Thank you so much for answering my question, Reed, and for the additional information going forward with C# 5. You explained everything very thoroughly. Thanks again! –  Mac Aug 17 '12 at 1:33

Sorry, not enough reputation to just add a question as a comment to that answer. I wanted to ask how a work-around is considered an answer.

Doesn't the code in the answer rely on some sort of user interface tweak to keep the user from starting more than one background process at a time? That's always a problem, of course.

Here, I present an alternative that answer the question that is stated. It shows how to wait for the cancellation request to finish. It does this in a way that still lets the UI screw things up if it is not managed well, but has code that actually waits after the cancellation, if that is what is really needed. This is an excerpt from a larger C# class:

AutoResetEvent m_TaskFinishedEvent = new AutoResetEvent( false );
private IAsyncAction m_Operation = null;

private Task WaitOnEventAsync( EventWaitHandle WaitForEvent )
{
    return Task.Run( () => { WaitForEvent.WaitOne(); } );
}

public async void Start()
{
if( m_Operation != null )
    {
        // Cancel existing task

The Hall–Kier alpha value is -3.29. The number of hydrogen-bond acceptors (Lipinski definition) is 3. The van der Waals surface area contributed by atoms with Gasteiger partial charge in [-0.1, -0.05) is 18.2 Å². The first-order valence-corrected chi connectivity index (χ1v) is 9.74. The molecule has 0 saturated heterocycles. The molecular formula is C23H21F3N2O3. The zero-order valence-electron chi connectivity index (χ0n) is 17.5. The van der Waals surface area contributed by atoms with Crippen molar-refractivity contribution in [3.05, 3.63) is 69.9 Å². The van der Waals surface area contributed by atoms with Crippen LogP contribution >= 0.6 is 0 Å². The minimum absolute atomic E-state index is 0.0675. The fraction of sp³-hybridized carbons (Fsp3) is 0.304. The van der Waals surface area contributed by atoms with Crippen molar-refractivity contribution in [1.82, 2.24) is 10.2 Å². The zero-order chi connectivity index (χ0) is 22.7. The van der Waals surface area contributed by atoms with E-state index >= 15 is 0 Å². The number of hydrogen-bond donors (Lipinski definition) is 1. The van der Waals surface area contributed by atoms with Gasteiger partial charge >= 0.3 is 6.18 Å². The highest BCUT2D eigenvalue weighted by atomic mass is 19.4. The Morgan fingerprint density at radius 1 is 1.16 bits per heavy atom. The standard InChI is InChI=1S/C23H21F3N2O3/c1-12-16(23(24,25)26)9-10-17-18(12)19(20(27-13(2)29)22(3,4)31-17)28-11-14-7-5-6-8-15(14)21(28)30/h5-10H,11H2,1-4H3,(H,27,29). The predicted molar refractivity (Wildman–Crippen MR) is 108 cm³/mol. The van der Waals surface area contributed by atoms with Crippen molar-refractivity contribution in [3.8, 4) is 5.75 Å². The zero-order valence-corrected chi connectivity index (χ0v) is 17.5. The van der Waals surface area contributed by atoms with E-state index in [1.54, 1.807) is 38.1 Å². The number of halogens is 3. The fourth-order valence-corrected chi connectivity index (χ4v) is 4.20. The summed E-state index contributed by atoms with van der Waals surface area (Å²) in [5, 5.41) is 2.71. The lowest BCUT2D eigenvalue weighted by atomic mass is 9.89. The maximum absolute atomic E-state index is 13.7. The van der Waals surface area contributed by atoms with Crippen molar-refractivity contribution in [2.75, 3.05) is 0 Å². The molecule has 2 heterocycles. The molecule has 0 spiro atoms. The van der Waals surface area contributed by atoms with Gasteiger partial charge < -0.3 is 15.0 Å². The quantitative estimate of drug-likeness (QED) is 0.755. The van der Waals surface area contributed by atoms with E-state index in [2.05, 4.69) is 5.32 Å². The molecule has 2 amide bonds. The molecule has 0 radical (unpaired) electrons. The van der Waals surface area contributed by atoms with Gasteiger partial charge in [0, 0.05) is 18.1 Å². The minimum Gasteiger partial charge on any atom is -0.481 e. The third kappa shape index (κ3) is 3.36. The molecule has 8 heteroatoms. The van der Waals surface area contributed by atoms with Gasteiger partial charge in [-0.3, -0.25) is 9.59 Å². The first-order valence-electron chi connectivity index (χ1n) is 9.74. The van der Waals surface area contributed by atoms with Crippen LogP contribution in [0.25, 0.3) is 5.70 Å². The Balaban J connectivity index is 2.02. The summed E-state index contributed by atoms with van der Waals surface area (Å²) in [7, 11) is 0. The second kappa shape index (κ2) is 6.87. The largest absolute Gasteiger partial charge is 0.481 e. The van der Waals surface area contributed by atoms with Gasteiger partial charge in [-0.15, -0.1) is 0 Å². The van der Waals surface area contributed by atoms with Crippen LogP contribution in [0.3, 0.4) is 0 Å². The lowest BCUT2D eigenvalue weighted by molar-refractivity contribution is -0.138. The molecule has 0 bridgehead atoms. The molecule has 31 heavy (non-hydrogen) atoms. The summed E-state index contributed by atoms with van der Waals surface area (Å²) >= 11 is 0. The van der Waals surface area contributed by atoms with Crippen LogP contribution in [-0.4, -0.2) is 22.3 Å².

m_Operation.Cancel();
        // Wait for it to finish. This returns control to the UI.
        await WaitOnEventAsync( m_TaskFinishedEvent );
    }
    // Start the background task.
    m_Operation = ThreadPool.RunAsync( WorkerMethod );
}

private void WorkerMethod( IAsyncAction operation )
{
    while( m_Operation.Status != AsyncStatus.Canceled )
        ; // Add real work here.

    m_TaskFinishedEvent.Set();
}

This code relies on an event object to signal that the task is mostly finished. The WorkerMethod() code has not returned yet, but all useful work is done when the event is signaled.

I did not provide a Stop() function because of how I use this code. The code to do the wait would just go in that Stop() function if that was how the code needs to work.

Yes, you cannot use a regular Wait() function because of the cancellation exception. But the accepted answer is more of a work-around, no offense (and maybe I'm wrong?).